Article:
It is therefore critical that the chosen thermal dissipation media operates within the temperature limits defined for the device, while maintaining performance during changeable conditions. A typical problem is ‘pump-out’ whereby the stresses exerted by the minute changes in dimensions of the interface substrates can cause a non-curing interface material to move over time. The ability of a TIM to resist these stresses will improve the performance of the device over its lifetime and will be dependent upon the interfacial spacing, as well as the type and amount of TIM applied.
Know your dimensions
Understanding the dimensions of your application is critical to the selection of appropriate thermal management materials. A thermal interface is the space between a component and its heat sink, and the thermally conductive media used in this space are referred to as thermal interface materials (TIMs). This space is usually very small, i.e. on the micron scale. A gap filling application, on the other hand, is more to do with the distance between a component and the metal housing that encloses an electronics assembly and is usually measured in millimetres. For example, a thermally conductive material is placed to help minimise the chances of hot spots within the unit itself while the casing is used as the heat sink.
The difference between a few microns and a few millimetres could be critical to the performance of the thermal medium chosen. For example, if you place a TIM in a gap filling application, it is likely to be unstable in a thicker layer: with vibration or following a period of temperature cycling, it could easily be displaced. And if a gap filling material is used in a thermal interface application, it will be very difficult to achieve a thin, even film, creating a higher thermal resistance at the interface and consequently reduced heat transfer efficiency.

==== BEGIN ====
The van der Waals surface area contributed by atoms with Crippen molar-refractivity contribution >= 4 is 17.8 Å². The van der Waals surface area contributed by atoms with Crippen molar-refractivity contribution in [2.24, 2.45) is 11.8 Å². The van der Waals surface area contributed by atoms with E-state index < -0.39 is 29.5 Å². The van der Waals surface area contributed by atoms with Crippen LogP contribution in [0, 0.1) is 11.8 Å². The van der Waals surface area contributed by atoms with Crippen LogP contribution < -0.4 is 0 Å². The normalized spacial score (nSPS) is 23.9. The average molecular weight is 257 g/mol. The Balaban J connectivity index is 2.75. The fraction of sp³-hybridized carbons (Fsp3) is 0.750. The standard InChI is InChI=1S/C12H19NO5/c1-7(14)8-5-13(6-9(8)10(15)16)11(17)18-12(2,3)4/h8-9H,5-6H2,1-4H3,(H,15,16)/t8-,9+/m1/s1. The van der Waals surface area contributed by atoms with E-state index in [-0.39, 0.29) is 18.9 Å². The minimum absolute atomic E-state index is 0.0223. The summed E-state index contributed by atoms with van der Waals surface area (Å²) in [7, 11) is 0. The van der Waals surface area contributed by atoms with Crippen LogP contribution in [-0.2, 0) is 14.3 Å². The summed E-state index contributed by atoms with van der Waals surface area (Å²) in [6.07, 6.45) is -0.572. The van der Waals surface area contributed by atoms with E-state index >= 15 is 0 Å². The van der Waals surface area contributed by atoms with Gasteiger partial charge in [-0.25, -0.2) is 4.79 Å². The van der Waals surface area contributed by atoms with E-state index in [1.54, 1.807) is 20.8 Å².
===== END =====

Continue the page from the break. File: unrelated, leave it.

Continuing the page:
Tips for Material Selection
As discussed, for an interface material, the bond line thickness needs to be as thin as possible to minimise thermal resistance. For a gap filling material, the dimensions of the gap need to be considered and environmental factors evaluated to decide whether a curing or non-curing product would be best in terms of the stability of the material under the application conditions as well as considering the possible effect on physical stresses within the unit.
In all cases, the operating temperature range and environmental conditions of the application need to be reviewed. If very high temperatures are expected, a silicone may be required, and if the assembly is subject to rework, then a non-bonding, non-curing product should be used. If thermal protection is localised to one component, a curing product is the better choice as it will avoid migration of the material to neighbouring components. However, if that component or area is sensitive to changes in coefficient of expansion, it must be ensured that the cured product used does not cause any negative impact over the application temperature range. With consideration of the application requirements in unison, the optimum thermal management product can be defined, achieving increased performance and reliability of the design.
There’s a lot to consider for successful thermal management. Getting it wrong could compromise the reliability of an electronic assembly and shorten its life expectancy or even prove critical. It’s strongly advised to do your calculations, consider the application requirements as well as operational and environmental conditions and test, test, test! Experimenting with the product in the actual design is the only way to truly understand the performance that can be achieved and conclude with the correct selection of thermal management products – but first and foremost, seek some expert advice, discuss your application and identify the most suitable products for review. I hope this blog has been useful and of course, we are always happy to discuss your individual product requirements.